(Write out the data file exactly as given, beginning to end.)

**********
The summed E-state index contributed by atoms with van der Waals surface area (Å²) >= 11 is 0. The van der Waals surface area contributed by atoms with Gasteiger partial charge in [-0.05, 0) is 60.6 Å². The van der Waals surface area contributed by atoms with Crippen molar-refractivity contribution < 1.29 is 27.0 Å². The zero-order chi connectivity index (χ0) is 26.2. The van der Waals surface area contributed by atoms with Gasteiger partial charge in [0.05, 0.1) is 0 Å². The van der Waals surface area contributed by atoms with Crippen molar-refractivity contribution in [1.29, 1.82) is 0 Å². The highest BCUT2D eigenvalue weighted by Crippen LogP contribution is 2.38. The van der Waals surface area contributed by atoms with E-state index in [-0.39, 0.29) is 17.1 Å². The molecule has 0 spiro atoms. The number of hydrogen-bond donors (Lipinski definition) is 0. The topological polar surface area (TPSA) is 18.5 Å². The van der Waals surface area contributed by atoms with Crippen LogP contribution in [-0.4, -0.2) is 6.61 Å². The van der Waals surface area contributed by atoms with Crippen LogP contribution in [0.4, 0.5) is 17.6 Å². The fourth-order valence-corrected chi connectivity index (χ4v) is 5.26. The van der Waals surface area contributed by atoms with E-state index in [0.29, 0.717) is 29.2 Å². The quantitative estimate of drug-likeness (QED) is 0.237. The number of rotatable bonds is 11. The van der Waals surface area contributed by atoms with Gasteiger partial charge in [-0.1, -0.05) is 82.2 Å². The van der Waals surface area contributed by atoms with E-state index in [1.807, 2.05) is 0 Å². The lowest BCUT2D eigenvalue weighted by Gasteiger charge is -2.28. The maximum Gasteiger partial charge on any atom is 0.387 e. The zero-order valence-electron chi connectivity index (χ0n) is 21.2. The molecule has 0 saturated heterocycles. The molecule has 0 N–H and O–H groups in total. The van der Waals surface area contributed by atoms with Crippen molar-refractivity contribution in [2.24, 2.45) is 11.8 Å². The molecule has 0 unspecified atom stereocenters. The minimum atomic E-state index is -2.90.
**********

The summed E-state index contributed by atoms with van der Waals surface area (Å²) >= 11 is 0. The van der Waals surface area contributed by atoms with Gasteiger partial charge in [-0.05, 0) is 60.6 Å². The van der Waals surface area contributed by atoms with Crippen molar-refractivity contribution < 1.29 is 27.0 Å². The zero-order chi connectivity index (χ0) is 26.2. The van der Waals surface area contributed by atoms with Gasteiger partial charge in [0.05, 0.1) is 0 Å². The van der Waals surface area contributed by atoms with Crippen molar-refractivity contribution in [1.29, 1.82) is 0 Å². The highest BCUT2D eigenvalue weighted by Crippen LogP contribution is 2.38. The van der Waals surface area contributed by atoms with E-state index in [-0.39, 0.29) is 17.1 Å². The molecule has 0 spiro atoms. The number of hydrogen-bond donors (Lipinski definition) is 0. The topological polar surface area (TPSA) is 18.5 Å². The van der Waals surface area contributed by atoms with Crippen LogP contribution in [-0.4, -0.2) is 6.61 Å². The van der Waals surface area contributed by atoms with Crippen LogP contribution in [0.4, 0.5) is 17.6 Å². The fourth-order valence-corrected chi connectivity index (χ4v) is 5.26. The van der Waals surface area contributed by atoms with E-state index in [0.29, 0.717) is 29.2 Å². The quantitative estimate of drug-likeness (QED) is 0.237. The number of rotatable bonds is 11. The van der Waals surface area contributed by atoms with Gasteiger partial charge in [-0.1, -0.05) is 82.2 Å². The van der Waals surface area contributed by atoms with E-state index in [1.807, 2.05) is 0 Å². The lowest BCUT2D eigenvalue weighted by Gasteiger charge is -2.28. The maximum Gasteiger partial charge on any atom is 0.387 e. The zero-order valence-electron chi connectivity index (χ0n) is 21.2. The molecule has 0 saturated heterocycles. The molecule has 0 N–H and O–H groups in total. The van der Waals surface area contributed by atoms with Crippen molar-refractivity contribution in [2.24, 2.45) is 11.8 Å². The molecule has 0 unspecified atom stereocenters. The minimum atomic E-state index is -2.90.